This Lab-Grown Perfume is Made From an Extinct Flower

iStock.com/phototropic
iStock.com/phototropic

Geneticists still haven't gotten around to turning ancient DNA into living dinosaurs, but a team of scientists has done something similar with extinct plant life. As IEEE Spectrum reports, Gingko Bioworks, a synthetic-biology company based in Boston, Massachusetts, has successfully concocted a perfume using floral scents that have been missing from nature for decades.

Taking a page out of Jurassic Park, the Gingko Bioworks scientists used old, damaged samples of organic material to reconstruct extinct DNA. Instead of mining caves for mosquitoes trapped in amber, they paid a visit to the Harvard University Herbaria, which houses millions of dried plant specimens. The plants they took samples from, which included the Falls-of-the-Ohio scurfpea, the Wynberg conebush, and the Hawaiian mountain hibiscus, all disappeared from the planet in the 19th and early 20th centuries.

To make perfume out of the lost plants, scientists had to reconstruct their terpenes, or the compounds responsible for odor. Using DNA from modern plants to fill in the gaps in the genetic code, the team was able to create 2000 gene variants from the extinct plant samples. Yeast cells were used to trigger gene expression, and mass-spectrometry machines helped identify terpene molecules in the expressed genes.

Once those molecules were analyzed, Gingko Bioworks sent the terpene profiles to an olfactory artist named Sissel Tolaas, who mixed the molecules into an appealing scent. The Hawaiian mountain hibiscus perfume, which Gingko unveiled at their meeting in Boston last week, has a "piney, earthy" aroma, according to IEEE Spectrum.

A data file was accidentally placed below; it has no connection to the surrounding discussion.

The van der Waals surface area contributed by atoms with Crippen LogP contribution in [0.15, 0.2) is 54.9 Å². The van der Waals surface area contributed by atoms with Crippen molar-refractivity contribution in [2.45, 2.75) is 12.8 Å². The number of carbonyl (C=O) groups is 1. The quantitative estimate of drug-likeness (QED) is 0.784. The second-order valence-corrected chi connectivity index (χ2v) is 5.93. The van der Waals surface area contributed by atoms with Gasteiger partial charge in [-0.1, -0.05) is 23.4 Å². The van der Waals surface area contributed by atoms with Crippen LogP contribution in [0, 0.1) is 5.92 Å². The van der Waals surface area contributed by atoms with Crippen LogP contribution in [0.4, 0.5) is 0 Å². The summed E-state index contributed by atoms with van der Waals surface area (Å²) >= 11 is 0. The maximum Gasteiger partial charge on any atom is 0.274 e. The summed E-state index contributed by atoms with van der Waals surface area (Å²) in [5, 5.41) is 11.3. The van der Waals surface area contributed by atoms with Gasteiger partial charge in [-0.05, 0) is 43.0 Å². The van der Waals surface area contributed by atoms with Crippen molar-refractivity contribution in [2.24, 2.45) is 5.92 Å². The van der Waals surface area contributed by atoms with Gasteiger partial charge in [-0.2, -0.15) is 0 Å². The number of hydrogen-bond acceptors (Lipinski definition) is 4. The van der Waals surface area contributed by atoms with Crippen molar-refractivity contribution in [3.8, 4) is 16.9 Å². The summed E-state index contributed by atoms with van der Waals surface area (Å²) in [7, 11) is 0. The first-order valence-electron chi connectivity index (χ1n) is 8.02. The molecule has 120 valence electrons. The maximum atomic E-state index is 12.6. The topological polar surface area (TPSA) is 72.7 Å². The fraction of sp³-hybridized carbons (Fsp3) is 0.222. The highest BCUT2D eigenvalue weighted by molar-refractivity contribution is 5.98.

Gingko Bioworks is selling its resurrected Hawaiian mountain hibiscus scent as part of an art installation that will be traveling the world next year. The Centre Georges Pompidou in Paris and the Cooper Hewitt in New York City are the first two stops on the tour.

[h/t IEEE Spectrum]

9 Not-So-Pesky Facts About Termites

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iStock.com/Thithawat_s

Termites get a lot of hate for chewing through buildings, but the little creatures are far more interesting—and ecologically valuable—than we often give them credit for. Unless, of course, you’re Lisa Margonelli, the author of Underbug: An Obsessive Tale of Termites and Technology, a new book that explores their amazing world. Here are nine facts about the highly social—and occasionally pesky—insects that we learned from the book.

1. THERE ARE FAR MORE TERMITES THAN PEOPLE ON EARTH.

Termite queens live up to 25 years, and can lay somewhere around 30,000 eggs a day. As a result, a single mound can be home to millions of individuals at a time. While the numbers vary from study to study, scientists estimate that the biomass of all the termites in the world is at least as great as that of humans.

2. MOST TERMITES AREN’T PESTS.

Of the 2800 named termite species in the world, the majority have no interest in eating your house. Only 28 species are known to chow down on buildings and infrastructure. Most are actually very beneficial to their ecosystems, clearing dead wood, aerating the soil with their intricate tunnel systems, and enhancing plant growth. Researchers have found that contrary to being pests, networks of termite mounds can help make dry environments like savannas more resilient to climate change because of the way termite mounds store nutrients and moisture, among other benefits.

3. TERMITES ARE GOOD FOR CROPS.